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Bumblebees: Carbon dioxide affects reproduction

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Experts recently revealed how carbon dioxide affects bee physiologyincluding reproduction. The chemical appears to bypass diapause, the hibernation-like phase in which bees sleep throughout the winter. A way to activate the reproductive process in bumblebee queens. Carbon dioxide appears to induce a change in metabolism which then has secondary consequences on reproduction.

 

Previously, it was believed that CO2 directly affected reproduction, but this study is one of the first pieces of evidence to show that this is probably not the case. We have found that CO2 changes the way macronutrients are stored and reallocated in the body. The fact that the reproductive process is then started is only an artifact of these processes.

Etya Amsalem, associate professor of entomology

The chemical compound is used by beekeepers and scientists to quell bees and insects in general. In addition to a calming effect, it gives physiological responses. There are several reasons for the implementation of this study. The first is that carbon dioxide is a useful tool for commercial apiaries (in bumblebees) to produce colonies for annual pollination. The second is that the chemical compound affects the search results.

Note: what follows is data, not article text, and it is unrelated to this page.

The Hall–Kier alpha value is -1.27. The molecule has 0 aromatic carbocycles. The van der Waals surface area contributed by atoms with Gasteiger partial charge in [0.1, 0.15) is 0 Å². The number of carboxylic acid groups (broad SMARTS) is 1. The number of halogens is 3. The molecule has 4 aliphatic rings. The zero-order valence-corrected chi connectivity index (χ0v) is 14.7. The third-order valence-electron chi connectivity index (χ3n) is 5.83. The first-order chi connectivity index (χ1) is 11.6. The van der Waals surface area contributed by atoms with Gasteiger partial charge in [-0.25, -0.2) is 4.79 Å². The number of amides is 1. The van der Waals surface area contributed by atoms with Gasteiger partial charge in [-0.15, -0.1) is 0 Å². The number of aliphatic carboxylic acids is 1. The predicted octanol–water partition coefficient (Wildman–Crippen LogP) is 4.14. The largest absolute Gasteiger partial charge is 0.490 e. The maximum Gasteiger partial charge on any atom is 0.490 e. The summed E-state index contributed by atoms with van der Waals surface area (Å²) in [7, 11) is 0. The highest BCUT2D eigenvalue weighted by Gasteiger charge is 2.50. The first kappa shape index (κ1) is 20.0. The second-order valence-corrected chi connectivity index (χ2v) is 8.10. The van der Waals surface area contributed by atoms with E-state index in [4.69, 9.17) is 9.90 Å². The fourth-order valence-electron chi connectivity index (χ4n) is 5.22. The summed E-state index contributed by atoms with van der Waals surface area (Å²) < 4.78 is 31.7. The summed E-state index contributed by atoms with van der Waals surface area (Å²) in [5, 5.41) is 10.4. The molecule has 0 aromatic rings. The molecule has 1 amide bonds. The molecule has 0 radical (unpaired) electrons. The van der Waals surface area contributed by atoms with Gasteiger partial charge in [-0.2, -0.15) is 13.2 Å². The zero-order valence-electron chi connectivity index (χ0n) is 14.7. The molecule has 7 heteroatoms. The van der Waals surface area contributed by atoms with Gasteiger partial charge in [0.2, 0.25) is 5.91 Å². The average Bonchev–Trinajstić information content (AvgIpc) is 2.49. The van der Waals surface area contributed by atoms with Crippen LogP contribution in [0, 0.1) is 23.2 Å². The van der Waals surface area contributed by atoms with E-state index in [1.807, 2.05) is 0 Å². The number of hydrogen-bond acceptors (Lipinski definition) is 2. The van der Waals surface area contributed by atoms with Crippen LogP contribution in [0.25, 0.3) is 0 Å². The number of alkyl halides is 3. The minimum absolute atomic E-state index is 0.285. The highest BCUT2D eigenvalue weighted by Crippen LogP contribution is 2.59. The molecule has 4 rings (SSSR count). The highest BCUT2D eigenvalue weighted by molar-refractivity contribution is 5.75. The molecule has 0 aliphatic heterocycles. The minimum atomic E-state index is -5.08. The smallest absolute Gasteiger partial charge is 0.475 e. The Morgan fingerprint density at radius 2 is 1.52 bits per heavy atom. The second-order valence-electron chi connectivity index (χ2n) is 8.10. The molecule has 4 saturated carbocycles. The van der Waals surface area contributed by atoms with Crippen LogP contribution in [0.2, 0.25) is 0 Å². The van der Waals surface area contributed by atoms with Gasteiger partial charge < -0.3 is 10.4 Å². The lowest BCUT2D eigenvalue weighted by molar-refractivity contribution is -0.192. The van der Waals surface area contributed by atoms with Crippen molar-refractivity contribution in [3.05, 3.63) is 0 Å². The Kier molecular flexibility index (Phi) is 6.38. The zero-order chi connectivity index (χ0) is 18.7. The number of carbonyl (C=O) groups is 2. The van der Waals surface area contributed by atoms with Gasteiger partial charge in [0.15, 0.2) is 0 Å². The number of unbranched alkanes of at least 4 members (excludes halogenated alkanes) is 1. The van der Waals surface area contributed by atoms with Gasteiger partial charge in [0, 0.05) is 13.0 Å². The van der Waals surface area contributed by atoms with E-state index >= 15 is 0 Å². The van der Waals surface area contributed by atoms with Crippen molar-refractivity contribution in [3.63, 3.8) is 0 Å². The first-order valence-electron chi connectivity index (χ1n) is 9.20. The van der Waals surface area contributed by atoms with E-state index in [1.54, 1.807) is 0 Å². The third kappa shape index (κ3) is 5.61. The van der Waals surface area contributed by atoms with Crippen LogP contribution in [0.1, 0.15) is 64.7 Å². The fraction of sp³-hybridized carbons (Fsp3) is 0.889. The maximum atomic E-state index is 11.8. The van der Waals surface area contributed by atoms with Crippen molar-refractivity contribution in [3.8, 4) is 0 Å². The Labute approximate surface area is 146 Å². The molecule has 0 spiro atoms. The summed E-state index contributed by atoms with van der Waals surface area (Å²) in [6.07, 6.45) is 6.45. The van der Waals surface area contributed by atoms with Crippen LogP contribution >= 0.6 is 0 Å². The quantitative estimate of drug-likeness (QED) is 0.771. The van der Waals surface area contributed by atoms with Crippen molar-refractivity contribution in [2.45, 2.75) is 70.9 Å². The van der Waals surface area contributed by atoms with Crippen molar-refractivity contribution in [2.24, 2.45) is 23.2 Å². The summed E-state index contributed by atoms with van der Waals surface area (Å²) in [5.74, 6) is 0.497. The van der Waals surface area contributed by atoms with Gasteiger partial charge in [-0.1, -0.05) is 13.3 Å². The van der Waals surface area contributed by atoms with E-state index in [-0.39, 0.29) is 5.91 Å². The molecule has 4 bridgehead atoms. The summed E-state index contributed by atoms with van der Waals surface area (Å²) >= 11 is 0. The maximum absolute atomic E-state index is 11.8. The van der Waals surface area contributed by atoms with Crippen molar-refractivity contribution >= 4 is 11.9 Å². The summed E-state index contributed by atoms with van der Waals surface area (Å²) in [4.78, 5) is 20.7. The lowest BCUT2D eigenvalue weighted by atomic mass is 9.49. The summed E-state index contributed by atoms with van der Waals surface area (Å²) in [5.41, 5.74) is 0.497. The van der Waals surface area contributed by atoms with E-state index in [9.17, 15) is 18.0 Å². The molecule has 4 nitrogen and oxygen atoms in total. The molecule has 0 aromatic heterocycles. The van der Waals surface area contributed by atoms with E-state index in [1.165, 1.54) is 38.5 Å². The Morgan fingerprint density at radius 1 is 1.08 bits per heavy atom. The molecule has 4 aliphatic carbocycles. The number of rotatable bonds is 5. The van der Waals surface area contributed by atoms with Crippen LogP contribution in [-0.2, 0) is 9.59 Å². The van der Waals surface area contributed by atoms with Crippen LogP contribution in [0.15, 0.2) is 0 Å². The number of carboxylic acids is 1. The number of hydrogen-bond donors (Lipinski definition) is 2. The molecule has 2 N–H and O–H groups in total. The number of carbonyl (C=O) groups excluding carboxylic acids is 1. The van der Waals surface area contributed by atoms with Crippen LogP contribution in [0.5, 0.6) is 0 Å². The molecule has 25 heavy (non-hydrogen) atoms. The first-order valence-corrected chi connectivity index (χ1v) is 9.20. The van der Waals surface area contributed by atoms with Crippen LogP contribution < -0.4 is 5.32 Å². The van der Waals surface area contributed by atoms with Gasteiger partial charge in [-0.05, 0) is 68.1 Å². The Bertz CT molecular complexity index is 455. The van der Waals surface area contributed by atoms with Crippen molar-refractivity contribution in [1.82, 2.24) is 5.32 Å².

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Scholars have carried out various experiments. One among others was the one where we wanted to better understand the physiological effects of carbon dioxide on bumblebee queens. For the experiment, the bees were divided into two groups: one treated with carbon dioxide and the other without. The bees were monitored immediately after treatment, then after three days and after 10 days. During these three moments, the researchers checked the ovaries and measured the concentration of macronutrients in different tissues. Information on metabolism was obtained. 

 

Queens treated with carbon dioxide showed higher levels of ovarian activation than those not treated. A change also recorded in the allocation of macronutrients with increased glycogen and protein in the ovaries. In practice, carbon dioxide affects reproduction and metabolism . So two more groups were created: one group of queens without ovaries and another group treated with a juvenile hormone antagonist.

The latter speeds up the metabolism, regulates reproduction and reduces the youth hormone . Bees with their ovaries removed had a similar change in macronutrients to bees with their ovaries still in place. Carbon dioxide therefore affects the metabolism first, as bees without ovaries have yet to experience the same effect. 

Bees with the juvenile hormone inhibitor did not show these metabolic effects. This hormone therefore confirms its role as a mediator of carbon dioxide. Carbon dioxide affects all insects. Researchers are trying to find the precise process or mechanism that is creating these effects. There is coherence in the influence on metabolism, but not on reproduction. 

  • New clues about how carbon dioxide affects bumble bee reproduction (sciencedaily.com)
 

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